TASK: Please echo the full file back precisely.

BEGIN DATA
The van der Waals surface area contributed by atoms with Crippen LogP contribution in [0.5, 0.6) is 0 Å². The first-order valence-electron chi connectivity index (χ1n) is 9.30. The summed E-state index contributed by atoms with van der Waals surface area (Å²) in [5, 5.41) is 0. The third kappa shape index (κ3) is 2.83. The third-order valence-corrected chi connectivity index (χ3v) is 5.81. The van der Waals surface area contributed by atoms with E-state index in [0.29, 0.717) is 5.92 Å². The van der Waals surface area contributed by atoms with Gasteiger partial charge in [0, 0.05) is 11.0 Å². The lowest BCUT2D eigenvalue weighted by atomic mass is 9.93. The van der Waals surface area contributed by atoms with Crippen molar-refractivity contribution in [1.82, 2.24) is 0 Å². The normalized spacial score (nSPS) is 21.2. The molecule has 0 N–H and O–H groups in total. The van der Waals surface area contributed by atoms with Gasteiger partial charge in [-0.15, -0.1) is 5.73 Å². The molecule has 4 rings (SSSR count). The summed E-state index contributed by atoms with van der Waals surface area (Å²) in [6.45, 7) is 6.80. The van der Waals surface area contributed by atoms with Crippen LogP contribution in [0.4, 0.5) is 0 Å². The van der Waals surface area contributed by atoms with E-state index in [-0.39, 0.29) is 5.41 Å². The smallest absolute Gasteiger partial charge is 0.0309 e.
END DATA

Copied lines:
The van der Waals surface area contributed by atoms with Crippen LogP contribution in [0.5, 0.6) is 0 Å². The first-order valence-electron chi connectivity index (χ1n) is 9.30. The summed E-state index contributed by atoms with van der Waals surface area (Å²) in [5, 5.41) is 0. The third kappa shape index (κ3) is 2.83. The third-order valence-corrected chi connectivity index (χ3v) is 5.81. The van der Waals surface area contributed by atoms with E-state index in [0.29, 0.717) is 5.92 Å². The van der Waals surface area contributed by atoms with Gasteiger partial charge in [0, 0.05) is 11.0 Å². The lowest BCUT2D eigenvalue weighted by atomic mass is 9.93. The van der Waals surface area contributed by atoms with Crippen molar-refractivity contribution in [1.82, 2.24) is 0 Å². The normalized spacial score (nSPS) is 21.2. The molecule has 0 N–H and O–H groups in total. The van der Waals surface area contributed by atoms with Gasteiger partial charge in [-0.15, -0.1) is 5.73 Å². The molecule has 4 rings (SSSR count). The summed E-state index contributed by atoms with van der Waals surface area (Å²) in [6.45, 7) is 6.80. The van der Waals surface area contributed by atoms with Crippen LogP contribution in [0.4, 0.5) is 0 Å². The van der Waals surface area contributed by atoms with E-state index in [-0.39, 0.29) is 5.41 Å². The smallest absolute Gasteiger partial charge is 0.0309 e.